The Rio Olympics is drawing near and there seems to be things that make it more anticipated than a typical world sporting event. Now, the World Anti-Doping Agency wants Russian athletes out of the Olympics.Things just seem to go wrong right off the bat–Rio de Janeiro?s state of financial emergency, the death of a jaguar used as a mascot and now this. This banning of Russian athletes though seems to come from the right place.
In the spirit of fairness and sportsmanship, it is questionable to allow athletes, representing their country, to compete if they are found to have been using performance enhancing drugs. In Russia?s case, the World Anti-Doping Agency found that it is not just a single athlete nor a single event wherein the athletes cheat. They found that Russian officials have a systematic cover-up of a hundred positive doping incidents during both the Summer and the Winter Olympics.
The World Anti-Doping Agency found that elite Russian athletes got away with doping in at least 30 sporting events that include swimming, cycling and skating. Cheating though, as pointed out by The Washington Post, has been found to occur more in track and field and weightlifting events. The report found that the doping and cover-up was very deliberate. You can find the full report here. There were three key findings:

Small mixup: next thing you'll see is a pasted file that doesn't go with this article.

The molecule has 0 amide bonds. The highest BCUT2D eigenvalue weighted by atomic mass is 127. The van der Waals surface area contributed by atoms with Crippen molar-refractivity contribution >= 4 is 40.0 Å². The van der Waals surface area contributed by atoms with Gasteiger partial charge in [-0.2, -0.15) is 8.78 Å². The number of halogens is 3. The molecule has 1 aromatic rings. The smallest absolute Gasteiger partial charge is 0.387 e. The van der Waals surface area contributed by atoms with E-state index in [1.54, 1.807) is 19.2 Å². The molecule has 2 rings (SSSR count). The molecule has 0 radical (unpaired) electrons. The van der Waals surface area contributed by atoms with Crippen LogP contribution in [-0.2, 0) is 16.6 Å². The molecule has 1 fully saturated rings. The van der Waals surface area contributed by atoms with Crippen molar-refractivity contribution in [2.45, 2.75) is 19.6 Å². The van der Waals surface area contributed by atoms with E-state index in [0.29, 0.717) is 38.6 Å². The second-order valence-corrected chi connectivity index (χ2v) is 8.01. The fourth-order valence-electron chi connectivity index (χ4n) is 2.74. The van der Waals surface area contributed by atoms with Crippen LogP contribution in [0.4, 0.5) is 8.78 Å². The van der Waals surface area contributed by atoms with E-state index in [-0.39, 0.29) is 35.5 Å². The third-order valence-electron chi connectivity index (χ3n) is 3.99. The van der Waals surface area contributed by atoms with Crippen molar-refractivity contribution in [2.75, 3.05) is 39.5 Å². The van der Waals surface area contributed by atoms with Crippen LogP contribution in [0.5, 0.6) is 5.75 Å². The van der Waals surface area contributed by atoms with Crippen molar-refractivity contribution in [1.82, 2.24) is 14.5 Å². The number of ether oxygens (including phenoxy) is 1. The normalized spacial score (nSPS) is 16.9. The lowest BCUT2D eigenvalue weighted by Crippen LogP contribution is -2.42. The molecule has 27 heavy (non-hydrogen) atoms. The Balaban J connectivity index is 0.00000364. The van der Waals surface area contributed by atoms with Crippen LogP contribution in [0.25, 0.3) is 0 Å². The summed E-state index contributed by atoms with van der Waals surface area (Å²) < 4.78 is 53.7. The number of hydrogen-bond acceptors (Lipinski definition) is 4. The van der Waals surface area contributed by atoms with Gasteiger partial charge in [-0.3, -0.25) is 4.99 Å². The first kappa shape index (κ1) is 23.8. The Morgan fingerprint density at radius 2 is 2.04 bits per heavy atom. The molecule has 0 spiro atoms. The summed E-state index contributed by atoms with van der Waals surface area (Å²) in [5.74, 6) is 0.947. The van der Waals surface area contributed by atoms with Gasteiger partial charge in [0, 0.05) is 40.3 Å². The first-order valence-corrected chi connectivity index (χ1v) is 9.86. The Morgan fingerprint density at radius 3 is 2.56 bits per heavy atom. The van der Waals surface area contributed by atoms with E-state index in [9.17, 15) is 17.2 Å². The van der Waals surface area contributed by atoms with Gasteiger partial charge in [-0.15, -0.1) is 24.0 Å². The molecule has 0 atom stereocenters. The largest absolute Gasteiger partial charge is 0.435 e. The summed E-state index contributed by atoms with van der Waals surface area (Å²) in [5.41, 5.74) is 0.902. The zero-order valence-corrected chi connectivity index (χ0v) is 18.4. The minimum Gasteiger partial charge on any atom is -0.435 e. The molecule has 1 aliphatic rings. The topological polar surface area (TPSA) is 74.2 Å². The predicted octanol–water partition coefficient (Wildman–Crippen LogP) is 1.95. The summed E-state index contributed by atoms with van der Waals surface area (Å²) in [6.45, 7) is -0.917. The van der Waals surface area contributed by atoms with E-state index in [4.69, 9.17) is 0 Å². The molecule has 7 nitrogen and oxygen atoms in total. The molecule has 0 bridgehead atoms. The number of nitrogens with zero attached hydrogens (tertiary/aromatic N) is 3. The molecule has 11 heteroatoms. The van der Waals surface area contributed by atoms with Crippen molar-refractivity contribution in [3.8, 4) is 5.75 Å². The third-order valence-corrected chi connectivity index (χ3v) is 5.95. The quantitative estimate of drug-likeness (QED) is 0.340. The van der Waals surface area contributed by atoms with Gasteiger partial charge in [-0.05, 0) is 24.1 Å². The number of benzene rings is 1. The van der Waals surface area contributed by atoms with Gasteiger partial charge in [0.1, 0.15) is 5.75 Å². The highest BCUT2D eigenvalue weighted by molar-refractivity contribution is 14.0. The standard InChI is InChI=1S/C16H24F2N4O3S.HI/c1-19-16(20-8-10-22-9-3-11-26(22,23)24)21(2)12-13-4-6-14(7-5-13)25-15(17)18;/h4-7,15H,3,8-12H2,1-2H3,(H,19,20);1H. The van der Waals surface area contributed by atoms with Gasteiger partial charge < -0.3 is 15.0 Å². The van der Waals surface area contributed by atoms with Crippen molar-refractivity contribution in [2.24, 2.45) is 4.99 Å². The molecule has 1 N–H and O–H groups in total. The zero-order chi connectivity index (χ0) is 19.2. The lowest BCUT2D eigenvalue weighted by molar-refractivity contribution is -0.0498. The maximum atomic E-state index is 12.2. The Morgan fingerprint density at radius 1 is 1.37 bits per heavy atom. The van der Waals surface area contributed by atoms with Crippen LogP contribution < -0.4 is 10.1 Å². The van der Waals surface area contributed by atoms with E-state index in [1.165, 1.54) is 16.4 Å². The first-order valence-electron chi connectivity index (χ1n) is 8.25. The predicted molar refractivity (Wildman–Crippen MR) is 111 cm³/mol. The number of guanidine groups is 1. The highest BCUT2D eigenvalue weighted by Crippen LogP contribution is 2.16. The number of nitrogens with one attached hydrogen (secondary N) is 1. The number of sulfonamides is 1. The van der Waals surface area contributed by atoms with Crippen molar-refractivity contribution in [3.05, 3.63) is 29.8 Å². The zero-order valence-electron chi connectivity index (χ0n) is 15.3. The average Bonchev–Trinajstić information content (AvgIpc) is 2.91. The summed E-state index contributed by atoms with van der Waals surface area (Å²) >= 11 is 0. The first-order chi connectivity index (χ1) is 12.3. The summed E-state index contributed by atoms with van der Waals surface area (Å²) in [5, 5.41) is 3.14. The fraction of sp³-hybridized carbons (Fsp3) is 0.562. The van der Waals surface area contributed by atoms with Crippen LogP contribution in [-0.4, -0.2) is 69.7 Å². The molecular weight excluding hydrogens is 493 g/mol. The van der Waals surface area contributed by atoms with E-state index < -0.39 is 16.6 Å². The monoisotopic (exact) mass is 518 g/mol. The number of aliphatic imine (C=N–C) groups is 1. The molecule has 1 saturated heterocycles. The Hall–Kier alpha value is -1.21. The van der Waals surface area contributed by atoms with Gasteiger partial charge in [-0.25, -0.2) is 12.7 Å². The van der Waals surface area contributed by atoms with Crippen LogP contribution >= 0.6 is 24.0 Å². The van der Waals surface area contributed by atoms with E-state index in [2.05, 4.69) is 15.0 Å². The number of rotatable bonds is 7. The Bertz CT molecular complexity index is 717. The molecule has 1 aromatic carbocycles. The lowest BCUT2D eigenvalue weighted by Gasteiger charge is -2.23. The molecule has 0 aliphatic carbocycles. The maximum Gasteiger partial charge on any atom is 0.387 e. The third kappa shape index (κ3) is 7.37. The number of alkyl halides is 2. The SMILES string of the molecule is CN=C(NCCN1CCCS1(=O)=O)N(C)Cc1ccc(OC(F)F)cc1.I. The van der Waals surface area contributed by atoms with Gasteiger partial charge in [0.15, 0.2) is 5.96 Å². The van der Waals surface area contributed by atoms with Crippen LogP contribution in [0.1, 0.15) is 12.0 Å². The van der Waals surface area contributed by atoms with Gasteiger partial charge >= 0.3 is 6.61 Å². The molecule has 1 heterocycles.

- The Moscow Laboratory operated, for the protection of doped Russian athletes, within a State-dictated failsafe system, described in the report as the Disappearing Positive Methodology.
- The Sochi Laboratory operated a unique sample swapping methodology to enable doped Russian athletes to compete at the Games.
- The Ministry of Sport directed, controlled and oversaw the manipulation of athlete?s analytical results or sample swapping, with the active participation and assistance of the FSB, CSP and both Moscow and Sochi Laboratories.
Because of these, many institutions involved in the Olympics now call for the banning of Russian athletes in the Rio Olympics. The German Olympic Body, according to ABC, called for this ban. This World Anti-Doping Agency report also led the United States and Canadian anti-doping agencies to call for the same potential ban as well.